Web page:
Hong Kong is an extremely impressive city, colorful, bright, with huge buildings, it's clean, peaceful, and you can party anytime, almost everywhere. Gay, straight, bi, ladyboys, transgender, you name it, you get it. But from what we saw during the seven days, we think that two days of Hong Kong are enough to see everything that matters and that defines the city. I say this because we think Hong Kong consists mostly of one thing. Shopping. I have never seen such a mass of shopping malls with such a mass of mediocre and ever-same crap.

Robert and I both like to shop, and we both had planned to go on vacation and shop ourselves stupid. Not that our suitcases would have held much more – weight-wise – but that had been our initial plan. But apart from a few audio CDs with JPop, nothing of what we saw in all the malls interested us. And even those we didn't buy. There were two groups of products, the usually (or sometimes more) expensive ones that are boring, and the cheap crap that you'll only buy when you're young and stupid, or drunk.
"But what about all the sites?!?" you might ask.

Yes, there is the giant bronze Buddha statue on Lantau island. Been there. Impressive (though not as impressive as I thought) but extremely touristy. By the way, if you're planning to go, make sure like the new day to go as early as you can, or you'll stand in lines for hours just to buy a ticket. And I am not exaggerating. My estimate is that some people actually stood in subsequent lines for roughly three hours to only get the tram up the hill. It seems like the Chinese don't have any problem with that. I, however, do.

And don't overestimate the whole statue experience. It's just a giant Buddha statue. [shrug]
What might be something for you if you're into fake tacky shit is the plastic tree of enlightenment that you'll see on your left on your way to the statue. That's so bad it's cool.

Expecting and hoping badly that things would be different at least on the outskirts, we went for a trip to Cheung Chau island and to Aberdeen, but we were disappointed. It was all the same to us, sometimes with smaller buildings and fisherman boats but always the same stuff to see and do. Walking around, eating and shopping.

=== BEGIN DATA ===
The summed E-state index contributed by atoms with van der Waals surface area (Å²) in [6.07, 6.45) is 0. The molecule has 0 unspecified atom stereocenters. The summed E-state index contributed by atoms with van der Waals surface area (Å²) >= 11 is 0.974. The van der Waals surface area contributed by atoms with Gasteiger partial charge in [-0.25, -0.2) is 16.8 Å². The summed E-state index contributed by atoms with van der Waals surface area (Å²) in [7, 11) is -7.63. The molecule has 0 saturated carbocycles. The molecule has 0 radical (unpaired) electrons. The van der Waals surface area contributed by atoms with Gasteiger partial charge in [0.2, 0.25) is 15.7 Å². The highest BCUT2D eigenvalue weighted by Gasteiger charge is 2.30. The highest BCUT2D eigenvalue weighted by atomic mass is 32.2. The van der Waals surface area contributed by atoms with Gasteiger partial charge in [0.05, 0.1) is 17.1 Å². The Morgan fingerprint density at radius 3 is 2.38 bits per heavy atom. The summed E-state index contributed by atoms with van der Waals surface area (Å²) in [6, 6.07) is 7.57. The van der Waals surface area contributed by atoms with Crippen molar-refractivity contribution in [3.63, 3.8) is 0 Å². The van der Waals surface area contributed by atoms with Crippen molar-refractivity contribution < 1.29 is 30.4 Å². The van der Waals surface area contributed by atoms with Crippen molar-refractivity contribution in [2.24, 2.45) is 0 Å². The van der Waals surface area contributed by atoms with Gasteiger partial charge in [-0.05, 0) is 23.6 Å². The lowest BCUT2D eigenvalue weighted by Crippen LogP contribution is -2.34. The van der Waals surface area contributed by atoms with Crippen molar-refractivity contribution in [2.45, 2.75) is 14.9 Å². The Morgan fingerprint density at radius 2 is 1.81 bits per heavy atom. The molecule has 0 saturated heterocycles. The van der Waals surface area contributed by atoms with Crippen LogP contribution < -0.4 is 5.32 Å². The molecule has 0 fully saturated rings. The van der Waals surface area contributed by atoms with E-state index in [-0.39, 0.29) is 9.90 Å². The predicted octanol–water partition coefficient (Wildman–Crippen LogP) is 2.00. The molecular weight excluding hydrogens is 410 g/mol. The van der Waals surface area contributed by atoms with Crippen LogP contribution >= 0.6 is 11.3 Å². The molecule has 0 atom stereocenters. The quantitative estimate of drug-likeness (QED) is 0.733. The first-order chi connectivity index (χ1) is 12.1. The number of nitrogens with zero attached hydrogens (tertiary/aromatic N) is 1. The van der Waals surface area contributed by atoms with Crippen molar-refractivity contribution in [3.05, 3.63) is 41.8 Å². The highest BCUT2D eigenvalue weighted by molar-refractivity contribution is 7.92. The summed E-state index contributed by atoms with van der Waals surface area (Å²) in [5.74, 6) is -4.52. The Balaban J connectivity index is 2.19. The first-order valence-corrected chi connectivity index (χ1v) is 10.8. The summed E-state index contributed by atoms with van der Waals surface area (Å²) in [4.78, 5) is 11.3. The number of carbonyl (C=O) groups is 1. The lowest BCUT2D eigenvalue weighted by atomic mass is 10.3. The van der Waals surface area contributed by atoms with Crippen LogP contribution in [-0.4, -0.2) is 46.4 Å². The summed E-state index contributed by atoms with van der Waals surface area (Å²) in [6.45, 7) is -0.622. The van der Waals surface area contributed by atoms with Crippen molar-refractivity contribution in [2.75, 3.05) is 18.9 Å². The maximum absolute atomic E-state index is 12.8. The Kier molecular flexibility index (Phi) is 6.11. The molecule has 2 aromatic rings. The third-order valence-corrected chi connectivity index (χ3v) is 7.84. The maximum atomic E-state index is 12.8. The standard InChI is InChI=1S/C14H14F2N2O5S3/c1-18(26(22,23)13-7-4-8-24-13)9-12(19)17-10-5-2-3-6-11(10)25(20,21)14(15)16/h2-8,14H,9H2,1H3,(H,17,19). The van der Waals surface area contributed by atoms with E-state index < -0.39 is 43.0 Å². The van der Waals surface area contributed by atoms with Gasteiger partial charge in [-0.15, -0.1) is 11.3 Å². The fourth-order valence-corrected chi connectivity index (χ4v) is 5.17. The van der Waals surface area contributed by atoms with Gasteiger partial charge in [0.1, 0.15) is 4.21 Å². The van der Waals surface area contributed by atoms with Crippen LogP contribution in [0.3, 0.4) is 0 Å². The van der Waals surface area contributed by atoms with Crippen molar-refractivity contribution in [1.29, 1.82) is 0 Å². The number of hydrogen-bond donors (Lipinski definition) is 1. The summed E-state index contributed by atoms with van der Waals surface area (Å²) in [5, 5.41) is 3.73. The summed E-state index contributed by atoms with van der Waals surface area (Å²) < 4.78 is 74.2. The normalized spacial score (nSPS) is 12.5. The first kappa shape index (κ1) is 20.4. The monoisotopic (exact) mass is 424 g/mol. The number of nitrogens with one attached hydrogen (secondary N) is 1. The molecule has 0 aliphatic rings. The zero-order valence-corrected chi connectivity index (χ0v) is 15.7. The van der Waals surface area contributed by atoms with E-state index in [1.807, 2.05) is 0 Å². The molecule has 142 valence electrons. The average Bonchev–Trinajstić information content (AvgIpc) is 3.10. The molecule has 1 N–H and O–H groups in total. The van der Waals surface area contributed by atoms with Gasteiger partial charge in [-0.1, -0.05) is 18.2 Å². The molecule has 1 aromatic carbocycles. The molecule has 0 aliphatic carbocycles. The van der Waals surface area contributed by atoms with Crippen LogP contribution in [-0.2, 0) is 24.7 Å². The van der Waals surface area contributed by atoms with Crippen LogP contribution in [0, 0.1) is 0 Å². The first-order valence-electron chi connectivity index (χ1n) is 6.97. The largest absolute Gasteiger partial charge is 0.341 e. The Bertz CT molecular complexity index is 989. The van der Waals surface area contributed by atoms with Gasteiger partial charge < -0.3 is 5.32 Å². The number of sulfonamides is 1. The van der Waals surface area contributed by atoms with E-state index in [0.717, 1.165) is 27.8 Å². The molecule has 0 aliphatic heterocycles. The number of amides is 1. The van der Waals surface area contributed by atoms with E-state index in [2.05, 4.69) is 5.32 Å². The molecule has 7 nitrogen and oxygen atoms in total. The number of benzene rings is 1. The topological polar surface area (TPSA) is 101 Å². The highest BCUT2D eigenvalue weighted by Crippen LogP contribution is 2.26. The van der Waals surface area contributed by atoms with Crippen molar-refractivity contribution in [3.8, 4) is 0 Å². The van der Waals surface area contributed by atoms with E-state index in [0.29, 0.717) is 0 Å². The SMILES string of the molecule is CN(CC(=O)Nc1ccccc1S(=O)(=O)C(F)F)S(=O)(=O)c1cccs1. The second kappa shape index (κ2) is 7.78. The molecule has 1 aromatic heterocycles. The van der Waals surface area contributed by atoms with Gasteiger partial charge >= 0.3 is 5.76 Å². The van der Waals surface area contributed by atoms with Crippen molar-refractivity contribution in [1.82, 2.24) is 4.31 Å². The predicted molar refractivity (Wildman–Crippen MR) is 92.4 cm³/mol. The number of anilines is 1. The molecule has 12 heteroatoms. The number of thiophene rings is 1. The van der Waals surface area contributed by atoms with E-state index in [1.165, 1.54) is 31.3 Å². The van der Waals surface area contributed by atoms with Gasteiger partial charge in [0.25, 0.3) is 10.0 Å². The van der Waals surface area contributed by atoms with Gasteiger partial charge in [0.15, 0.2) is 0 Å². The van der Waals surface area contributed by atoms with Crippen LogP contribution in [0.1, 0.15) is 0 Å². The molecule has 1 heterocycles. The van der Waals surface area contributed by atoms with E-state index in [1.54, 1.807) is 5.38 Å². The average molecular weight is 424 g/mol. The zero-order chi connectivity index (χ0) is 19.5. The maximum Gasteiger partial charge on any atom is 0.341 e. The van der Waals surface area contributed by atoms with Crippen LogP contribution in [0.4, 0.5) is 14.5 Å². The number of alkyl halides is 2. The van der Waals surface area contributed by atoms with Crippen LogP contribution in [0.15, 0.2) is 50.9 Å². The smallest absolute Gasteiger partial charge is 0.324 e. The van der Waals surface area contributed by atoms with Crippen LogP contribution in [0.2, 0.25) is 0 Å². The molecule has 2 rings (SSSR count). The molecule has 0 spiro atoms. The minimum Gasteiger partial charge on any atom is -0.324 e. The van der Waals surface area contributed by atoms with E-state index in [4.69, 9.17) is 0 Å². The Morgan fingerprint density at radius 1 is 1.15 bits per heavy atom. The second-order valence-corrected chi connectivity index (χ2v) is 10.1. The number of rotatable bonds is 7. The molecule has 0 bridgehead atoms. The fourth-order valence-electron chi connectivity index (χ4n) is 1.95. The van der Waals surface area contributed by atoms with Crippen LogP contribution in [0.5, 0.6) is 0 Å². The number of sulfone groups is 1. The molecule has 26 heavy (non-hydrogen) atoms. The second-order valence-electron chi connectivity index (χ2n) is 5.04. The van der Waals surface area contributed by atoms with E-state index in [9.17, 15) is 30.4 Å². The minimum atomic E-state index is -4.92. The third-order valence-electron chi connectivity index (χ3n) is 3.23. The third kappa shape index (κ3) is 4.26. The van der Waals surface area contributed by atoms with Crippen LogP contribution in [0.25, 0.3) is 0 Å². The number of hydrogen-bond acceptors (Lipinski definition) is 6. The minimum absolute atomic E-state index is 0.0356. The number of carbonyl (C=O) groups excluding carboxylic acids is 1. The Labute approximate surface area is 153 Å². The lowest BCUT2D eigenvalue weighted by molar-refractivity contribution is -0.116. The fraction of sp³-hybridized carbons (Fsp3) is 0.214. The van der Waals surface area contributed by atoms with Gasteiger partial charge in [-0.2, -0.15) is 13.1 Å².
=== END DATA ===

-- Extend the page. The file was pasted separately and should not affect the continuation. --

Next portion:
Before I went to Asia I used to say I'm a buddhist. Now that I have seen what that means in Hong Kong, I am hesitant to say it any more. What I have seen in the temples in Hong Kong was just as flat as the whole shopping frenzy seemed to me. You see people burning and shaking incense sticks (and all temples reak of them), and lush statues everywhere, but it looked just as uninspired and uninspiring as the Christian churches look to me in Germany.

If you think that in Hong Kong you will get by with English because of the city's historical background of an English colony, you're partially right. You'll get by but don't expect meaningful personal encounters. Most Chinese people hardly speak more than the absolute minimum. Hotel and airline staff are different, of course, and you can order your food and drinks but that's it for the most part. Even trip booking seemed so cumbersome to me that I couldn't be bothered really.

I am in awe about the city's energy thirst though, for already the sheer mass of lights and air conditioning is overwhelming. It doesn't take long for you to stand in front of the side of a 50-storey building whose color you can hardly make out because of all the air conditioning.

Also, don't be surprised if you run into the same kinds of shop on an entire street. There are actually streets where almost nothing else but dried food is sold, then others with nothing but pets (and the most horrifying clothes for them, I tell you). Again others with electronica, and so on.

And you've got people everywhere. Every-effing-where. Usually walking veeeeery slooooowly in front of you, and somehow they manage to block entire 4-meter-wide sidewalks with two persons or sometimes, if they're very experienced, alone. However, there are well-organized and widely spread walkways, often located aside or in and through buildings. Walking is very common in Hong Kong (if you can stand walking at half your regular speed).

But actually, sadly, this is pretty much everything I remember clearly about Hong Kong.

When we boarded the plane on the 29th of December to fly to Bangkok, I cannot say either of us regretted it. It was time. Actually, it had been time for days, and at the time Robert and I agreed that Hong Kong could -- rather should -- be done in two days, three tops. Keep that in mind if you're planning to go for the first time. Make sure you have arranged for ways to get out of the city for good, not on the weekend though because that's when all the Hong Kongians do the same, and you'll end up standing in line again.